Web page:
Social mutilation in the Ponerine ant Diacamma: Cues originate in the victims

K. Ramaswamy, C. Peeters, S. P. Yuvana, T. Varghese, H. D. Pradeep, V. Dietemann, V. Karpakakunjaram, M. Cobb, R. Gadagkar

    Research output: Contribution to journalArticlepeer-review


    In the queenless ponerine ant genus Diacamma, all workers eclose with a pair of innervated thoracic appendages termed gemmae. The gamergate (= mated egg laying worker) maintains reproductive monopoly by mutilating the gemmae of all eclosing individuals. Such mutilation leads to irreversible behavioural and neurological changes such that the individual lacking gemmae becomes incapable of appropriate sexual calling and mating. In one population related to Diacamma ceylonense from India, Diacamma sp. from Nilgiri (hereafter referred to as 'nilgiri'), gamergates do not mutilate their nestmates and yet maintain reproductive monopoly. To understand what triggers mutilation, we exchanged cocoons between the mutilating D. ceylonense colonies and the non mutilating 'nilgiri' colonies, 'nilgiri' callows were not mutilated even in D. ceylonense colonies while D. ceylonense callows were mutilated even in 'nilgiri' colonies, suggesting that the cues for mutilation originate in the victims (callows), presumably in the gemmae themselves. This finding should facilitate understanding the proximate mechanism and evolutionary significance of mutilation of gemmae as a method of resolution of reproductive conflicts in the genus Diacamma.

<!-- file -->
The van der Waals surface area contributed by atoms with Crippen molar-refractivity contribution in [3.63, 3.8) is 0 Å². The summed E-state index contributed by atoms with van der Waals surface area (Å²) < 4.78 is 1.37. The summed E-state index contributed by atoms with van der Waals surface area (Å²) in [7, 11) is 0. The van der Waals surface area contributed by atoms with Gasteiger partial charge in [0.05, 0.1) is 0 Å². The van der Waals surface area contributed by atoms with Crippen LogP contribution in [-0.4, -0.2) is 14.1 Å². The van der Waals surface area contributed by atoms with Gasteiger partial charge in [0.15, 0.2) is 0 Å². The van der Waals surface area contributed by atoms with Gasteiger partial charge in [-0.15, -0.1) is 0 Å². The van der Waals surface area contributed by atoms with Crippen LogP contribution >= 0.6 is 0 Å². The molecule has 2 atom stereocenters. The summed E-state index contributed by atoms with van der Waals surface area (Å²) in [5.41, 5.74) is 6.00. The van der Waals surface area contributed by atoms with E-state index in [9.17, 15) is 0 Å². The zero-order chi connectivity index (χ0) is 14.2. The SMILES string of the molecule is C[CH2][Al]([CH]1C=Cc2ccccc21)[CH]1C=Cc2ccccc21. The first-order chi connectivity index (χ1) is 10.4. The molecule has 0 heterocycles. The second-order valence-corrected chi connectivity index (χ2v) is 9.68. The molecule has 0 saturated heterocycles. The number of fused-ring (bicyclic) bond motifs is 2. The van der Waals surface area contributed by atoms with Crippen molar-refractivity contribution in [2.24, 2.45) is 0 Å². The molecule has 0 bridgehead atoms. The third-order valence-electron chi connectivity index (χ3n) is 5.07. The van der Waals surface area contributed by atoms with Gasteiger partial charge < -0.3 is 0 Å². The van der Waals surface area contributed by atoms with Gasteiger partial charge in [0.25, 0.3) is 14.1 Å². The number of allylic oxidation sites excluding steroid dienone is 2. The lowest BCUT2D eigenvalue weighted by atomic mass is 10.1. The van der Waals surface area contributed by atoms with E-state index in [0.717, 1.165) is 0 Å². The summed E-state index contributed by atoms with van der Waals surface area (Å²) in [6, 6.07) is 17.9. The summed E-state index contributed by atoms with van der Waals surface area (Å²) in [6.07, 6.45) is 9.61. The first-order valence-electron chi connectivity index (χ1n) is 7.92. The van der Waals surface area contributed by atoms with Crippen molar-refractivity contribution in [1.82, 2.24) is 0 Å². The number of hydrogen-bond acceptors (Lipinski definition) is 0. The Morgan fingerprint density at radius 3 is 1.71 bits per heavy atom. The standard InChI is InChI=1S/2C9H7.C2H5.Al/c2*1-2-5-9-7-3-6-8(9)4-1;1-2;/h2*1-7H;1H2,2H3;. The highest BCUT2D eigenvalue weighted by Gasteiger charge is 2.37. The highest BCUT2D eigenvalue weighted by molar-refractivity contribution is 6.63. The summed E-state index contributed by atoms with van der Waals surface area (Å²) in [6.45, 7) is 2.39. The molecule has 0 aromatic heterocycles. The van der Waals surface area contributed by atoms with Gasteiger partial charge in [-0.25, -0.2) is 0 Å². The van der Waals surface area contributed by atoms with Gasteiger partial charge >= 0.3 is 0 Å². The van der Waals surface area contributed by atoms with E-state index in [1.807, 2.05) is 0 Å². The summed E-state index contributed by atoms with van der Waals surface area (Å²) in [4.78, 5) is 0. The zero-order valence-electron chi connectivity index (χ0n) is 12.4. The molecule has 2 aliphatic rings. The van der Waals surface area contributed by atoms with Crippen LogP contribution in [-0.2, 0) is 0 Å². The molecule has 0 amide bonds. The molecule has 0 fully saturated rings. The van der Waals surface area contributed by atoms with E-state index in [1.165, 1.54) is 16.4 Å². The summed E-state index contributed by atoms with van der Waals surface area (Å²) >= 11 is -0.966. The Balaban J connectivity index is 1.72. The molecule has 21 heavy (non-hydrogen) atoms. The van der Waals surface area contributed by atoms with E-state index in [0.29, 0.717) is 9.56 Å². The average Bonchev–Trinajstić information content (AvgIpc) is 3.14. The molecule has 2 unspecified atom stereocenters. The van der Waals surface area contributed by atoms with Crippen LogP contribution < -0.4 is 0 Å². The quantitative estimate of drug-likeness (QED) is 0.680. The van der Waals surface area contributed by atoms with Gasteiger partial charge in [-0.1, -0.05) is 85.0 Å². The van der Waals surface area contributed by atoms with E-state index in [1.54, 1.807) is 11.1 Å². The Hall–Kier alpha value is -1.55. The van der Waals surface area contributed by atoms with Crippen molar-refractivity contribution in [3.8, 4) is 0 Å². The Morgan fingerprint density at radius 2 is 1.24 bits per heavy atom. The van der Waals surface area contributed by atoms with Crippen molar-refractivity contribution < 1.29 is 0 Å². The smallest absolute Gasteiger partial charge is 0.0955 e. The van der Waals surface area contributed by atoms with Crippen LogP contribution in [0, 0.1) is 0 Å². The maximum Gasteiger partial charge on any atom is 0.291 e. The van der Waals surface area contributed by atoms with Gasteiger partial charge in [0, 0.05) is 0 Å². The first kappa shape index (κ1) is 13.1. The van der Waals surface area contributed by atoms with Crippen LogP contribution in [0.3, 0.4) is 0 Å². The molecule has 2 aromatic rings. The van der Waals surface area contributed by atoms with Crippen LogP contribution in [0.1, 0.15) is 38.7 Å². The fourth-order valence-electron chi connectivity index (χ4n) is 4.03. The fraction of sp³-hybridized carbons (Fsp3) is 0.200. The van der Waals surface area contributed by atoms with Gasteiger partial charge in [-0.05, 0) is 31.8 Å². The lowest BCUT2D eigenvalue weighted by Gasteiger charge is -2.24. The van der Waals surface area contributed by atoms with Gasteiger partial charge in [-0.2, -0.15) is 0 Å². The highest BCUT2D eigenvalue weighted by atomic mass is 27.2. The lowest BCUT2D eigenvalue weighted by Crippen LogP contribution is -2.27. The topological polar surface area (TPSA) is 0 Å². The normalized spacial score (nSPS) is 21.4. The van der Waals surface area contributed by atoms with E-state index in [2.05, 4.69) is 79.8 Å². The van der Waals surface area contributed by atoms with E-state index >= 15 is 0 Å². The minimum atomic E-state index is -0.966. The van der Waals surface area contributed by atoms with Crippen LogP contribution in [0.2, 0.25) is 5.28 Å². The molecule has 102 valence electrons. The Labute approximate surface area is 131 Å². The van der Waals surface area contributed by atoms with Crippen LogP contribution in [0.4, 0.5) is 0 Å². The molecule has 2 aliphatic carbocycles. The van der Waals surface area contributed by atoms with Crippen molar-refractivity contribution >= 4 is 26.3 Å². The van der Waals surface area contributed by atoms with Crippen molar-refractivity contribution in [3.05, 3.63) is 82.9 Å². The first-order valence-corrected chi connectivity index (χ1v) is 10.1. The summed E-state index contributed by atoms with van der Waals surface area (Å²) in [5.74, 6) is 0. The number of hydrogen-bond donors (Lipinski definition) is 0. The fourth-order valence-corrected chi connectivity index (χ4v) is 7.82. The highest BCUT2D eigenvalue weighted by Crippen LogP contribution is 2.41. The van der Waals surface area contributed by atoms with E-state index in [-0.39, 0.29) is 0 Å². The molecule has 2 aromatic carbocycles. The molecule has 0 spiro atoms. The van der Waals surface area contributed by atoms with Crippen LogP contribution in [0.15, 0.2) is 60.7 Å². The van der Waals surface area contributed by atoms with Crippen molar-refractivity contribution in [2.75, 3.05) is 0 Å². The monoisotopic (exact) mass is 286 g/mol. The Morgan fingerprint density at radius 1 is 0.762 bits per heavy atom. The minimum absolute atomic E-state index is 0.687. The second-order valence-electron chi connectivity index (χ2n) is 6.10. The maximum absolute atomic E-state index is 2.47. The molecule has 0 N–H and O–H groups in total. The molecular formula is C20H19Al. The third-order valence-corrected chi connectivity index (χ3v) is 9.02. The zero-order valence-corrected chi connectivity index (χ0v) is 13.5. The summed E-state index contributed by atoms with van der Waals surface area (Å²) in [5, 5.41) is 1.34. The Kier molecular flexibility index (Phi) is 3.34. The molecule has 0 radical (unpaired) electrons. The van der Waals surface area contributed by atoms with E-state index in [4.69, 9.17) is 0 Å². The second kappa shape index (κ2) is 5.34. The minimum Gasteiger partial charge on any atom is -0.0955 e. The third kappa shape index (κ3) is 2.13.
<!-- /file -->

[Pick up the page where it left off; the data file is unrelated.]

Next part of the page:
Original languageEnglish
    Pages (from-to)410-413
    Number of pages3
    JournalInsectes Sociaux
    Issue number4
    Publication statusPublished - Nov 2004


    • Cocoon exchange
    • Diacamma
    • Gemmae
    • Queenless ponerine ants
    • Social mutilation


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